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Here’s some lovely photos from Barbara Crocker of her 15-21 who writes “I had been having trouble with my press bed being high on one corner. Thanks to you, I decided to clean the wedges and it has definitely taken care of the bed issues….lubed the wedges and got it back together, much better without mouse bones crunching.”
I’m considering grabbing an SP-15 press but, like many presses out there, getting it into running order will require some TLC. The press bed, cylinder rack, bed bearers, under rails, gripper pedal, trip latch & rail along the bed, steel cabinet, and feed table all check out and seem to need nothing more than heavy duty clean. In contrast, the impression cylinder & inking assembly carriage are no where to be found. From what I understand, a previous owner of the press needed the carriage parts for another project and I would take responsibility to replace those parts.
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I was contacted by someone with a couple of presses he wants to find new homes. One is a Hacker. I haven’t seen it yet, but he said it was missing some parts and sent a few photos. There are 3 rollers that need to be recovered, but probably no other parts of the ink train remain. From the scanned brochure I found on this site, it appears there should be a couple of rider rollers and an ink drum, not sure if the details varied over time. See the photo below. I think it shows the framework where the additional pieces would be attached. Can anyone advise me on what would be needed to restore the ink train, and how difficult that might be. Otherwise it could be a nice manual proof press, inked with a brayer, but we already have a similar size Potter proof press at the museum print shop where this would go. I am told that the press turns over easily, so that should not be an issue.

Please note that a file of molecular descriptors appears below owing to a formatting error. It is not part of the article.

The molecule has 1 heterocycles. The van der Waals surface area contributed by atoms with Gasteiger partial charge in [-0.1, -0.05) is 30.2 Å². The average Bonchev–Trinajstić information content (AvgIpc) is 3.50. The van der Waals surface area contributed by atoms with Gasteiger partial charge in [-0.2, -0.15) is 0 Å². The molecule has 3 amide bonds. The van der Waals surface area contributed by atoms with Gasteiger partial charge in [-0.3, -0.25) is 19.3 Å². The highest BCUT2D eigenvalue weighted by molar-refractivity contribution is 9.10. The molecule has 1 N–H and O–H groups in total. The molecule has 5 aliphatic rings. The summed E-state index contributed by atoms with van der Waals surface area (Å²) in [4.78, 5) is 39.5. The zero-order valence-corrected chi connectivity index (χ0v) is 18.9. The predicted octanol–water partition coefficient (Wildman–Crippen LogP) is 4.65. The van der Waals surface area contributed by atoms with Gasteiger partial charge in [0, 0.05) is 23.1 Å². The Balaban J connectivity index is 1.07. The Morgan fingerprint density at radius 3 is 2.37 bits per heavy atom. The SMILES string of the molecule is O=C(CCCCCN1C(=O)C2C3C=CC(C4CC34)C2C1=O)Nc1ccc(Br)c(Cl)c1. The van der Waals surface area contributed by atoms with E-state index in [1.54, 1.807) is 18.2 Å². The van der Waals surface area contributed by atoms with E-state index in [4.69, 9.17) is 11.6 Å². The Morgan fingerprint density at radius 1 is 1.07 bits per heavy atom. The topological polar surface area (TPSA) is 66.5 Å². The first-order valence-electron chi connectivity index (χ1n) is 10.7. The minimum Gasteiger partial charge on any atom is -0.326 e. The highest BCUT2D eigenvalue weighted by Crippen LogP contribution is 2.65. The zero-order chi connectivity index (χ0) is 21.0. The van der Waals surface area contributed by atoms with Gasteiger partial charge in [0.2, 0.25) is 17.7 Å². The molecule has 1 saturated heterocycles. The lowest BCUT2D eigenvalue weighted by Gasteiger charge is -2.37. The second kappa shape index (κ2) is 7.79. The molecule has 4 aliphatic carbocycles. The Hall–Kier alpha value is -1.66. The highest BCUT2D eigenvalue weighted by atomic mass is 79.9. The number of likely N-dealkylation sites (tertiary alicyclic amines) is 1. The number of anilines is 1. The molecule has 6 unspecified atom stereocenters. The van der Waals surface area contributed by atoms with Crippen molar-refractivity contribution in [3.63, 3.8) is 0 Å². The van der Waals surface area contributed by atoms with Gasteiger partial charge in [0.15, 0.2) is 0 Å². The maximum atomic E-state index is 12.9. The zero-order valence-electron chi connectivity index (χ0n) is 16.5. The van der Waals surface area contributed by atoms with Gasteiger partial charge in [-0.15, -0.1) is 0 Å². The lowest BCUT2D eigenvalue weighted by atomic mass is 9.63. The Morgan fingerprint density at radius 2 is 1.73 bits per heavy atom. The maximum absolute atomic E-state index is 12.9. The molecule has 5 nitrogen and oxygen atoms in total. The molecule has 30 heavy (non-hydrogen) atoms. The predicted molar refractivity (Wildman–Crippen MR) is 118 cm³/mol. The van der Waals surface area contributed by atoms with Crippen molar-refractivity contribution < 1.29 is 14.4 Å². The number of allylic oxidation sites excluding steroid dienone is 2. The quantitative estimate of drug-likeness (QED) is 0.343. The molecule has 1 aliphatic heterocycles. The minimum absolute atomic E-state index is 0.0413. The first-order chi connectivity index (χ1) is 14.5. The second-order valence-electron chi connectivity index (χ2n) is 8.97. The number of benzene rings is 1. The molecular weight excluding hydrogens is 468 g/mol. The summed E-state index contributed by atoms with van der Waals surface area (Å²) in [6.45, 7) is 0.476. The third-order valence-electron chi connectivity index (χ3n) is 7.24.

When in Print mode, my cylinder trip rack rides up the trip wedge and makes the carriage jump up right when the cam follower rolls off the top of the wedge. Is it possible to adjust this?
Tagged with: trip rack
The under rails on my 15-21 have wear on them from use before I acquired this press. I can see this pretty clearly and it looks like it’s about .oo5, primarily at the the carriage end of the rails, then it tapers off. What is reasonable to work with when adjusting the carriage bearings? And should I adjust the bearings in that area or compromise between the worn and not so worn areas? This is a big disappointment because this press is in otherwise really good condition.
I just adjusted my cylinder bearings with great care and find that now the rail sweepers, the cow-pusher things that are meant to keep the rails clean, are dragging. Should I adjust these or just remove them? Any advice?
Tagged with: bed bearer wipers
The print co-op I belong to recently had the form rollers for our SP-15 recovered by Pamarco. After reinstallation, I adjusted both roller heights to achieve proper strike on the roller gauge. When the rear form roller is set to a proper height, the roller gear skips along the gear rack, barely making contact. When I lower the rear roller far enough for good meshing between the gear and rack, the roller sits at an unusably low level. What simple thing am I missing?